Tuesday, November 10, 2015

Journalists do it because they love it

I read an article recently in The New York Times by Op-Ed writer Hector Tobar.  (Tobar is also a journalism professor at the University of Oregon's School of Journalism and Communication) His piece "Who'd Be a Journalist?" is a must read for all aspiring journalists, reporters, and story tellers. I like stories and from what I can tell the students who pursue journalism and media in our school like telling stories.  It really doesn't matter what the topic - it could be about teachers eating raunchy tasting food, stories about young people struggling with their identity, a report about the recent accomplishment of an athletic team - stories are just great to tell.  I enjoy hearing students talk about what they learned or how cool it was to meet the people they were reporting on or writing about.  That's the gist of Tobar's piece.
"To enter journalism these days you have to be a true believer. If you can find an entry-level job — and newspaper staffs declined by 10 percent last year — you will more than likely take a vow of poverty worthy of a monk. Even in television, a news reporter can make as little as $18,000 a year.
The truth is that the best journalists connect with readers, viewers and listeners by being open-minded and compassionate. That’s one reason so many people remain in the profession, despite the poor pay and long hours."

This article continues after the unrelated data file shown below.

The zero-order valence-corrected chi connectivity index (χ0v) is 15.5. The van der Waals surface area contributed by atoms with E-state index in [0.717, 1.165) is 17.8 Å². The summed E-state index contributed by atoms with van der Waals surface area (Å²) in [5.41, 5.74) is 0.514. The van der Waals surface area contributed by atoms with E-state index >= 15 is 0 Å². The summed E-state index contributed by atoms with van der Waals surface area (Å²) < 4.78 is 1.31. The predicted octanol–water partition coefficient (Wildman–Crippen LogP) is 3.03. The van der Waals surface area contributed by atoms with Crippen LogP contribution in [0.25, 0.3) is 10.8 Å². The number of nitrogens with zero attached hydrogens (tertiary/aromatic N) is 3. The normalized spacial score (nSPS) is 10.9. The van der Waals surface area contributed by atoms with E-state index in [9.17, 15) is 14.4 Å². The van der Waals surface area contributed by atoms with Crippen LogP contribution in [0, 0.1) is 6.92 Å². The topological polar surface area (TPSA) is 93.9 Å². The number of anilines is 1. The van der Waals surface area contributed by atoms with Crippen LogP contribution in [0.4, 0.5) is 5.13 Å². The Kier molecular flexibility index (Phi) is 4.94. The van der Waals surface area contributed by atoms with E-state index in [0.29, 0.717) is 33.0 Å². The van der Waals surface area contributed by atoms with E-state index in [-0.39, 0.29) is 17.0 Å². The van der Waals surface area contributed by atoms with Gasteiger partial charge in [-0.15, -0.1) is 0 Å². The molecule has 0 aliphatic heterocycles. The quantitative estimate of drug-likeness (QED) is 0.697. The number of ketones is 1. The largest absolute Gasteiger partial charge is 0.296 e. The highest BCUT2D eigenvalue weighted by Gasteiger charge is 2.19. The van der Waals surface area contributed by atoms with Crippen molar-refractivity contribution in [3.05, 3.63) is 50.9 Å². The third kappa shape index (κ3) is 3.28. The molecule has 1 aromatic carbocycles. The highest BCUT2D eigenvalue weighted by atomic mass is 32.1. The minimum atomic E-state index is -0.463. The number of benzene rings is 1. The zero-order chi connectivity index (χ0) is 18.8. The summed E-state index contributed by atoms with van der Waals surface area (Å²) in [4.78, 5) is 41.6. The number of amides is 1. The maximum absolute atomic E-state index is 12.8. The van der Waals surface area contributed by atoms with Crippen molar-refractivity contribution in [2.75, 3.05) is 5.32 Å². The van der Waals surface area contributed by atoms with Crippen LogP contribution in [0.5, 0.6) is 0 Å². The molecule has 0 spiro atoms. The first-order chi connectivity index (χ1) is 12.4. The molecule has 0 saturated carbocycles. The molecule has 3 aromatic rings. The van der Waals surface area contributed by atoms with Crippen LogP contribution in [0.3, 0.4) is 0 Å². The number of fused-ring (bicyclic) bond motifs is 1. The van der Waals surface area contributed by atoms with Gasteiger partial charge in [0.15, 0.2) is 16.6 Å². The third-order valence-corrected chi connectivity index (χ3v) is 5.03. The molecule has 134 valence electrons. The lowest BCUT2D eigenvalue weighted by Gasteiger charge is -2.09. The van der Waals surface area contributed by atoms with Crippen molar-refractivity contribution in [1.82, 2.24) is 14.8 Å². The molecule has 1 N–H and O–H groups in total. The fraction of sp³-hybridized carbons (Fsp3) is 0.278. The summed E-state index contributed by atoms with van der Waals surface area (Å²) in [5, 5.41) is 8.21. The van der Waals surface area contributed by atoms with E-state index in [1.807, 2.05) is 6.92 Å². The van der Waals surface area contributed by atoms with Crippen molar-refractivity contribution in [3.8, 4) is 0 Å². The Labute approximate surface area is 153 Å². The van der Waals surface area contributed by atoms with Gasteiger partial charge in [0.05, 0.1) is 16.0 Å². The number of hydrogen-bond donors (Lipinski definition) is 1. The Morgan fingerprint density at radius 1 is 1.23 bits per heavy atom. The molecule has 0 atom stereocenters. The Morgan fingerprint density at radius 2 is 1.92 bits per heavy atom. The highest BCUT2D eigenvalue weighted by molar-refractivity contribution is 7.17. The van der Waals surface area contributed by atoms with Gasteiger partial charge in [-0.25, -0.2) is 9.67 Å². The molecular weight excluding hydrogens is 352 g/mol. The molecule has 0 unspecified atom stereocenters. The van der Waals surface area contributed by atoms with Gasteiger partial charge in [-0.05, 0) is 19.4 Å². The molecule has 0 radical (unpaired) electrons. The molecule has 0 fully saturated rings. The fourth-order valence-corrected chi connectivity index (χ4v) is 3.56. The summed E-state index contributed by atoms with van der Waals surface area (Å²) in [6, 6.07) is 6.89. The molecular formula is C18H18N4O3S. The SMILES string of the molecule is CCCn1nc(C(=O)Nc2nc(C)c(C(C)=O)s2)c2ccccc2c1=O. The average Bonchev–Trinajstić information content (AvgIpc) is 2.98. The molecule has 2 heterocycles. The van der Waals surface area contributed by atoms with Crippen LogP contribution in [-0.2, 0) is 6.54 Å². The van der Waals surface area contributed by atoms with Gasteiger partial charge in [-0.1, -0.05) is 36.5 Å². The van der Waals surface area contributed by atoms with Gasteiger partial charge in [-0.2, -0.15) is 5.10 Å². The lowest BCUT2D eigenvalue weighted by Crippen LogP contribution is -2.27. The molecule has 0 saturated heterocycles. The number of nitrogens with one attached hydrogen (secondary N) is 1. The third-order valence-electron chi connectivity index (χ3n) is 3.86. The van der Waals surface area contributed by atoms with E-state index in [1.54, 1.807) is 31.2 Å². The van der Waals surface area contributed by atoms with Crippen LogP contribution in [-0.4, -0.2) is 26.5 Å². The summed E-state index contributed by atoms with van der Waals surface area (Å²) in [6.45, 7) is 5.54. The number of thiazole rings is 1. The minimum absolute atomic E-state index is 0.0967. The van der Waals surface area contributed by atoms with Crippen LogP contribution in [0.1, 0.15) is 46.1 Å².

I think people are always going to want information.  Maybe newspapers at the end of our driveways will die off some day but what we're learning is that community journalism is alive and well.  In communities there are tons of stories to tell but no one is telling them.  Major metropolitan newspapers are catering to "old reliable" stories about business, politics, and crime (well I guess I should throw controversial topics in there as well.) The Cincinnati Enquirer is packed with information from their parent company Gannett so most of the Enquirer is a mini version of packages from USA Today.  But in the meantime the business, governmental, educational, athletic and community features are in search of a news home.

I tell the young reporters I teach at the University of Oregon to ignore the gloom that surrounds the profession and its future. People will always have an appetite for true stories well told. And they will never stop wanting essential information, delivered quickly and accurately. 

I highly recommend every student on The Chronicle staff and any student in our media program who has an interest in being the multi-media reporters and story tellers of the future - READ THIS STORY "WHO'D BE A JOURNALIST?" by HECTOR TOBAR.  

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